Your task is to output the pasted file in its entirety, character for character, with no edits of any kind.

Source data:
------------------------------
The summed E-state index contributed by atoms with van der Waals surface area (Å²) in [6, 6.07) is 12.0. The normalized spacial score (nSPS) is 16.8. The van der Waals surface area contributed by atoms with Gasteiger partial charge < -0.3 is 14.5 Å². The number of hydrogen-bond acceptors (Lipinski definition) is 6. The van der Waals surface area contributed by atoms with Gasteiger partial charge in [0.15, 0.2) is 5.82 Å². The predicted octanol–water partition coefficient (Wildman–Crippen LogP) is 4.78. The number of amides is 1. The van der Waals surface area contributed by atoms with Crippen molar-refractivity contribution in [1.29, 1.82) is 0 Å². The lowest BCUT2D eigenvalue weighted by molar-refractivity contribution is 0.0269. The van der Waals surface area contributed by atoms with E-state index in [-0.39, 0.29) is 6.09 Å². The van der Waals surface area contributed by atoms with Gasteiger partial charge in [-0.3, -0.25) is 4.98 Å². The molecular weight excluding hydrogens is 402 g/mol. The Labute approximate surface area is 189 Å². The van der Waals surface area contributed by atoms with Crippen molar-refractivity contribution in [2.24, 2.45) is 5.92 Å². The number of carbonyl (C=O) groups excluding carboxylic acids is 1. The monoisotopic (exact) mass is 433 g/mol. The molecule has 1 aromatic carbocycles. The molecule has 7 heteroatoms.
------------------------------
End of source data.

The summed E-state index contributed by atoms with van der Waals surface area (Å²) in [6, 6.07) is 12.0. The normalized spacial score (nSPS) is 16.8. The van der Waals surface area contributed by atoms with Gasteiger partial charge < -0.3 is 14.5 Å². The number of hydrogen-bond acceptors (Lipinski definition) is 6. The van der Waals surface area contributed by atoms with Gasteiger partial charge in [0.15, 0.2) is 5.82 Å². The predicted octanol–water partition coefficient (Wildman–Crippen LogP) is 4.78. The number of amides is 1. The van der Waals surface area contributed by atoms with Crippen molar-refractivity contribution in [1.29, 1.82) is 0 Å². The lowest BCUT2D eigenvalue weighted by molar-refractivity contribution is 0.0269. The van der Waals surface area contributed by atoms with E-state index in [-0.39, 0.29) is 6.09 Å². The van der Waals surface area contributed by atoms with Gasteiger partial charge in [-0.3, -0.25) is 4.98 Å². The molecular weight excluding hydrogens is 402 g/mol. The Labute approximate surface area is 189 Å². The van der Waals surface area contributed by atoms with Crippen molar-refractivity contribution in [2.24, 2.45) is 5.92 Å². The number of carbonyl (C=O) groups excluding carboxylic acids is 1. The monoisotopic (exact) mass is 433 g/mol. The molecule has 1 aromatic carbocycles. The molecule has 7 heteroatoms.